By Matthew Child
The biodiversity informatics community has rightly spent a lot of resources on developing data management skills across the continent. But how do we ensure the mobilised datasets make their way into policy? The South African National Biodiversity Institute (SANBI) collaborated with the Global Biodiversity Information Facility (GBIF) and the UNEP World Conservation Monitoring Centre (UNEP-WCMC) to design the Data Use for Decision-making workshop focussing on skills to package datasets into information products more digestible to end users.
This represents the first time all three institutions have come together to pool their resources and experiences to enhance the continental community of practice. The workshop was hosted at SANBI from the 9th to 13th of April and convened 55 trainees from 30 African countries. Most trainees also attended the Data Management workshop hosted in December 2017, or had attended data management training before, thus ensuring continuity in skills development. Such complementarity was designed to help move the community further along the data-science-policy value chain and grow the community of practice for biodiversity assessment work.
The workshop focussed on four key areas: understanding data quality and fitness for use, producing ecological niche models, producing Red List assessments and “selling” information products to end users using stakeholder and entry point analysis. One of the highlights was an elevator pitch game where groups had two minutes to pitch their biodiversity information products to the (often uncompromising) Minster of Agriculture.
SANBI had a major presence in the mainstreaming component of the workshop, ranging from talks on the National Biodiversity Assessment to using species data in Red List assessments and other international assessments and general heuristics for good mainstreaming practices. Furthermore, the mainstreaming group work exercises were co-developed by SANBI and UNEP-WCMC and can be recycled into other capacity development initiatives implemented by SANBI both in South Africa and in other projects working across the region.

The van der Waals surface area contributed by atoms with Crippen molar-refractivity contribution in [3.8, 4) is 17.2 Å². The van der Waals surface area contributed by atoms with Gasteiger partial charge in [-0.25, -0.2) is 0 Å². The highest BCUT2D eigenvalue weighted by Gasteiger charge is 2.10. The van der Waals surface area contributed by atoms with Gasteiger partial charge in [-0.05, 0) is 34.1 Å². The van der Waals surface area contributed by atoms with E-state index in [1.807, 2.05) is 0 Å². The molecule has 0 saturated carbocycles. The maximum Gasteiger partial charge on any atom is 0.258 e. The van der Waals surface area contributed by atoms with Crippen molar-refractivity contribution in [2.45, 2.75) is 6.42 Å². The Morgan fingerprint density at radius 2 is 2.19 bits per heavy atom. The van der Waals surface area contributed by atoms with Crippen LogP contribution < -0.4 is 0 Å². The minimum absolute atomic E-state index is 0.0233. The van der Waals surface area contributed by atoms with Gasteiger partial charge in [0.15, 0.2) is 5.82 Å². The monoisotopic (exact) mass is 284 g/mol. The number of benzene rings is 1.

This workshop is a step towards driving coordination and skill development for the GBIF Africa network. Many participants remarked on being inspired to make greater use of their data and thus empowering both individual and institutional agency towards the sustainable development agenda. As such, the event has helped imprint SANBI’s value on the continent as a convener of the biodiversity informatics community and has provided further opportunities for collaborations with partner institutions across the continent, which will feed into ongoing and future projects.
This workshop has helped to operationalize three strategic objectives in the SANBI Regional Engagement Strategy for Africa (2016-2021) including Strategic Objective 2 on supporting biodiversity assessments and planning; Strategic Objective 3 on engaging collaboratively in the region in support of the data-science-policy interface; and Strategic Objective 4 on building capacity across the value chain. Ultimately, we have consolidated a network of scientists across the continent that can contribute in future to international conventions and requests, such as the Intergovernmental Platform on Biodiversity and Ecosystem Services (IPBES) assessments, in a coordinated and robust manner.